“Let me urge the Liberty community on this day to use the marvelous resources the Lord has providentially provided for you to recruit the finest faculty, the most talented staff, the brightest students, and to develop challenging academic programs across the board,” Dockery said. “… Doing so in order to bring glory to our majestic triune God.”

Dockery also challenged Costin to channel the “goodwill” that surrounded him on Thursday and to “shower this goodwill back to the entire Liberty community.”

“When the goodwill ebbs and flows in the coming days as it inevitably will,” he said, “I urge you to remain thankful for the wonderful and rare privilege that you have been given, to provide leadership for such a significant institution as this one.”

After Dockery’s address, Board of Trustees Chairman Tim Lee administered the oath of the presidency to Costin. As Costin raised his right hand, he placed his left hand on a Bible held by his wife, Vickey. Lee told the history of that Bible — the first Bible Dr. Falwell owned, purchased the day after he came to accept Christ as his savior at the age of 18.

Chancellor Jonathan Falwell places the President’s Medallion around the neck of President Costin. (Photo by Matt Reynolds)

After being formally installed as president, Costin spent a large part of his presidential address recognizing and thanking everyone in his life who had prepared him for the opportunity to serve as president, starting with his late parents and going all the way through to his recent colleagues at Charleston Southern University, many of whom were in attendance at the ceremony.

“I’m a turtle on a fencepost,” Costin said, a refrain he said he’s used each time he has addressed a crowd during a ceremony that commemorated a milestone in his career. “… Because anytime you see a turtle on a fencepost, you know at least two things: that turtle didn’t get up there by himself, and that somebody had to do it.”

Costin’s new fencepost, he said, is Liberty University.

“Turtles are a dime a dozen,” he added. “But Liberty University is one in a million (fenceposts).”

Costin spoke about the numerous miracles and significance of mountains found throughout the Bible, charging faculty to continue sending forth Champions for Christ from Liberty Mountain.

“God has called us to make a difference in this world, and from this mountain we Train Champions for Christ who will not stay on this mountain but will go down the mountain and serve every single mountain of influence and valley in between.”

The president also charged himself with three tasks: to be the “minder of the mission,” the “keeper of the culture,” and the “steward of the strategy.”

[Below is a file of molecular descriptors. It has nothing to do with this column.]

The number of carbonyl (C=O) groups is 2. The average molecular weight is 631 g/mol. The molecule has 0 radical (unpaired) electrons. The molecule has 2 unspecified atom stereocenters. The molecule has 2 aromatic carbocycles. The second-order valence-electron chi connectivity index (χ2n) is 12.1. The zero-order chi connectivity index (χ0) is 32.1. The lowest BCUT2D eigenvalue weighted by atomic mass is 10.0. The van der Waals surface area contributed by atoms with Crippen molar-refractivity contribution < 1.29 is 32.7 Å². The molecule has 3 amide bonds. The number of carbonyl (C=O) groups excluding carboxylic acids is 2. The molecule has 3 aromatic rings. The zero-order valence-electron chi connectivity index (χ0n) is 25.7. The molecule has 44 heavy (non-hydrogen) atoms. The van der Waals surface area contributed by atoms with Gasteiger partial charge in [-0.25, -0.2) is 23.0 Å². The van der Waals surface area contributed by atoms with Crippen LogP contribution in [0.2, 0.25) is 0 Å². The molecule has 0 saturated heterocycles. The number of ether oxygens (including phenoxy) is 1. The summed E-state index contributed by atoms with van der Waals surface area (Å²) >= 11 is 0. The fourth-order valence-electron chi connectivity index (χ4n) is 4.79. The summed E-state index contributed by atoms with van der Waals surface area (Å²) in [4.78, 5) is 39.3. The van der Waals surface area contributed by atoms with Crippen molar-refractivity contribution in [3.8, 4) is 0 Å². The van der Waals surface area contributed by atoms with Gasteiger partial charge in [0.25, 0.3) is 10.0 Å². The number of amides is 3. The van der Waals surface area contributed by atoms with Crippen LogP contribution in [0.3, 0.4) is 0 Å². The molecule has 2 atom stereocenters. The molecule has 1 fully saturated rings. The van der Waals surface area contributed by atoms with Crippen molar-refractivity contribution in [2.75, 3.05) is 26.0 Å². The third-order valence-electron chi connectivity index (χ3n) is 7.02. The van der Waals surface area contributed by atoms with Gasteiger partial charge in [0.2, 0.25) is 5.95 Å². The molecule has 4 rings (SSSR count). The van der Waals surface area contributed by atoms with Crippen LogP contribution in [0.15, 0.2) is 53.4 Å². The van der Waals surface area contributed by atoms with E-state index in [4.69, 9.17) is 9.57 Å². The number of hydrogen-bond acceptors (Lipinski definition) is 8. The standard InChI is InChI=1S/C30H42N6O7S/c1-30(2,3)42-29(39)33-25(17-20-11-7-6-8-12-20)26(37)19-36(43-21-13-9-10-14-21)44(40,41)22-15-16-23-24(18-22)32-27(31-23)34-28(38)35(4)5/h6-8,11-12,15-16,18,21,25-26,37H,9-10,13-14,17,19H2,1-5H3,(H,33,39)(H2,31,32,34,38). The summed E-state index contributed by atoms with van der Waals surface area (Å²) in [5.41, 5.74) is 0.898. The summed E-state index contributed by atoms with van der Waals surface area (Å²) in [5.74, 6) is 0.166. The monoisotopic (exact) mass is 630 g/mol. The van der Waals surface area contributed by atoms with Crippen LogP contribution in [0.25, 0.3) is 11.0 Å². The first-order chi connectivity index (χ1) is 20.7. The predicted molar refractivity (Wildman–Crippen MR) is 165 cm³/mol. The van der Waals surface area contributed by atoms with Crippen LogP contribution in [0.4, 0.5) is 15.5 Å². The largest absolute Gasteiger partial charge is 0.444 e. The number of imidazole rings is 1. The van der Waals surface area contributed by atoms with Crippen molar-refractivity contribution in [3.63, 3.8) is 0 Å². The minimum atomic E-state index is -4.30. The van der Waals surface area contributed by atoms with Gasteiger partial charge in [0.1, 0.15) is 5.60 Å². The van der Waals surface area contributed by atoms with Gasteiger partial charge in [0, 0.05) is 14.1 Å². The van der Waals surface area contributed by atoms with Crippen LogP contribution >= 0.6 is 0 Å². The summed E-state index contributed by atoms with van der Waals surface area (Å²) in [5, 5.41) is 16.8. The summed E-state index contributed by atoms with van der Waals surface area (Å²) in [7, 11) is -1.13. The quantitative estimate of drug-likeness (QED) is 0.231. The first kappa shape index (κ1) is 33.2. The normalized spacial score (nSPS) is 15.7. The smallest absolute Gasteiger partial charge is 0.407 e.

“We Train Champions for Christ and have done so since 1971. We’ve done so when the culture is for us, and we’ve done so when the culture is against us. But we’ve always done so,” Costin said. “We’ve done so when there were no resources, and we’ve done so now when we have extra resources. The mission, though, never changes.”

(Photo by Kendall Tidwell)

Costin recalled a conversation he had with a guest at the Pentagon, about the lyrics to the Air Force fight song, particularly the line, “We live in fame or go down in flame.” The Marine trooper told him, “that’s a pretty incredible thing you’ve got there. You’re surrounded by a bunch of people who are so committed to this thing that they are willing to either ‘live in fame’ or ‘go down in flames’ because they’re so committed to the defense of this nation.”

That mantra, the president said, is applicable for the university today.

“Liberty University does not have the option of crashing and burning,” Costin said. “And you’ll notice in our alma mater (“Champions Arise”) that the Liberty Flames never go down. Liberty Flames rise. That’s what this day is all about, God doing amongst us what only God can do, for His glory and others’ good from Liberty Mountain.”

Costin closed by noting the difference between a coronation and an inauguration.

“Inaugurations are about saying, ‘next man up, next steward up…’” Costin said. “Coronations are about sovereigns. Ladies and gentlemen, if you remember nothing else about today, you remember this: There is only one King of the hill on this mountain, and His name is Jesus.”

(Photo by Jessie Jordan)